Mitsudashi, cold brew tea
One of the best ways to enjoy a glass of iced tea in the warmer season is cold brew. This method is easy, consistent and delicious. As long as you plan ahead and give different tea type adequate amount of time to brew. Cold brew is truly the easiest way to enjoy a nice summer quencher.
Cold brew coffee/tea originated from Japan. It’s known as mitsudashi. It’s said that Dutch traders learned of this method from the Japanese back in the 1600s, and experimented it with coffee to avoid open fire for brewing coffee on the long sea voyage. The result is the cold brew coffee we all love today. Contrary to cold brew coffee, famously known of being heavily caffeinated, cold brew tea actually has less caffeine and polyphenols compared to hot brew tea because of the low brewing temperature.
But since theanine aren’t prohibited by low temperature, cold brew tea still retains the health benefits and sweetness of tea, making this method an ideal iced tea preparation.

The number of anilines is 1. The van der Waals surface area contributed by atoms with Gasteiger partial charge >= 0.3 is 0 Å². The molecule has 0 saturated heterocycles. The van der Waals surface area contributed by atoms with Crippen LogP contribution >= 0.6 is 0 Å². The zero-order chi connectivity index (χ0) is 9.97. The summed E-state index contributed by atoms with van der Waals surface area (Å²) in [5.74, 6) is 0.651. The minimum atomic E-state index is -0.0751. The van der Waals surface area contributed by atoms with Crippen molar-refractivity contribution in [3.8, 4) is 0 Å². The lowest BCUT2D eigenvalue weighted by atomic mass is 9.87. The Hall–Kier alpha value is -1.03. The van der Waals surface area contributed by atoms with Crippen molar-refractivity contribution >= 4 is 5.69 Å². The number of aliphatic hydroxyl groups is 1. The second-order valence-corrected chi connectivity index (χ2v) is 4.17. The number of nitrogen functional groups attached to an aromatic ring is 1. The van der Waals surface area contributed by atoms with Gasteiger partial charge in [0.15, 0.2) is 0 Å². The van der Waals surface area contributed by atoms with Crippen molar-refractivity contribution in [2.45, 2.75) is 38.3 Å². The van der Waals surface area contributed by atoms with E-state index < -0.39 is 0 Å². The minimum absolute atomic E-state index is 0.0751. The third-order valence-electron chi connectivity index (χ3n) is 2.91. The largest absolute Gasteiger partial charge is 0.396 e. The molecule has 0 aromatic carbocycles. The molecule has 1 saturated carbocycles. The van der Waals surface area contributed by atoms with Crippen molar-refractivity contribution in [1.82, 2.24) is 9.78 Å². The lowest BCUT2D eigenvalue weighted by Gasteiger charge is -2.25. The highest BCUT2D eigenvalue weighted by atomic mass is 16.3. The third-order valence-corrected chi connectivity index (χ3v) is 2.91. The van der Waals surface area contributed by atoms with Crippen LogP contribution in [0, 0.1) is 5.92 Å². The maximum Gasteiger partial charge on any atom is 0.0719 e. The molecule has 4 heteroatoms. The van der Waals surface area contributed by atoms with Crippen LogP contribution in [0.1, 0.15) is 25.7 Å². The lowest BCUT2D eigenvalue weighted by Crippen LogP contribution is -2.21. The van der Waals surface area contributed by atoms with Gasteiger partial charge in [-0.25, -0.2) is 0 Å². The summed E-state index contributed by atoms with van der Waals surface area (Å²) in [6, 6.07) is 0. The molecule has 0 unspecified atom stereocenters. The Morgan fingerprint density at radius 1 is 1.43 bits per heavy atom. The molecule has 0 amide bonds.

How to make cold brew tea
Tea(g) : water(g) ratio = 1:100 (increase ration up to 1:50 for stronger tea or faster brew time)
Incorporate loose leave tea or tea bag with cold water. Place tea in the refrigerator for 4 ~ 24 hours.
Strain tea and serve chilled or over ice. Consume within 5 days in refrigeration.
Cold brew tea type
All tea types can be cold brew. None fermentation or lightly fermented teas are particularly great as cold brew teas. Cold brew is also an excellent way to brew floral botanicals.
However, different tea type requires different brew time. Here are some of our recommendation.
green tea: 4 ~ 8 hours in the refrigerator.
light ferment oolong or baozhong: Let sit at room temperature for up to 4 hours. continue brewing in the refrigerator to eliminate the chances of bacteria growth for additional 8 ~ 12 hours.
rolled oolong: Rinse tea with hot water. Incorporate tea with water and let sit at room temperature for up to 4 hours. continue brewing in the refrigerator to eliminate the chances of bacteria growth for additional 8 ~ 12 hours.
black tea: Let sit at room temperature for up to 4 hours. continue brewing in the refrigerator to eliminate the chances of bacteria growth for additional 18 ~ 20 hours.